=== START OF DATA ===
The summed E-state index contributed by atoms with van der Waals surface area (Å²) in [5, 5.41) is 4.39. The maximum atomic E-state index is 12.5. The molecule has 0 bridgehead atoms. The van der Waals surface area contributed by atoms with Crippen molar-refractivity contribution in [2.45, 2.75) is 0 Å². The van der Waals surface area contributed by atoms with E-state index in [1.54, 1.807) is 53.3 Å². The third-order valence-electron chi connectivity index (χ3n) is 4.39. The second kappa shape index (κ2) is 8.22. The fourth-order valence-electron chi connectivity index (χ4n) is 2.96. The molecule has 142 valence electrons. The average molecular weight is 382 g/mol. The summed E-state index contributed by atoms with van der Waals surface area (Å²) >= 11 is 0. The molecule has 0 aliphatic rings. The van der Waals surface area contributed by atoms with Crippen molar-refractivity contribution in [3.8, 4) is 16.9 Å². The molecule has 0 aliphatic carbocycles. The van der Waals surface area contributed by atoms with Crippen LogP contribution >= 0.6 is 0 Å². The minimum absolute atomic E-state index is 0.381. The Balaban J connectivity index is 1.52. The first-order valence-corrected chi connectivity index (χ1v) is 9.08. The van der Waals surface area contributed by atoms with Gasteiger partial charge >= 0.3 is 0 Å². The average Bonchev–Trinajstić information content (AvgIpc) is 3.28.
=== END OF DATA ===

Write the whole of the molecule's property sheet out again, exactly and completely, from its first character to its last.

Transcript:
The summed E-state index contributed by atoms with van der Waals surface area (Å²) in [5, 5.41) is 4.39. The maximum atomic E-state index is 12.5. The molecule has 0 bridgehead atoms. The van der Waals surface area contributed by atoms with Crippen molar-refractivity contribution in [2.45, 2.75) is 0 Å². The van der Waals surface area contributed by atoms with E-state index in [1.54, 1.807) is 53.3 Å². The third-order valence-electron chi connectivity index (χ3n) is 4.39. The second kappa shape index (κ2) is 8.22. The fourth-order valence-electron chi connectivity index (χ4n) is 2.96. The molecule has 142 valence electrons. The average molecular weight is 382 g/mol. The summed E-state index contributed by atoms with van der Waals surface area (Å²) >= 11 is 0. The molecule has 0 aliphatic rings. The van der Waals surface area contributed by atoms with Crippen molar-refractivity contribution in [3.8, 4) is 16.9 Å². The molecule has 0 aliphatic carbocycles. The van der Waals surface area contributed by atoms with Crippen LogP contribution >= 0.6 is 0 Å². The minimum absolute atomic E-state index is 0.381. The Balaban J connectivity index is 1.52. The first-order valence-corrected chi connectivity index (χ1v) is 9.08. The van der Waals surface area contributed by atoms with Gasteiger partial charge >= 0.3 is 0 Å². The average Bonchev–Trinajstić information content (AvgIpc) is 3.28.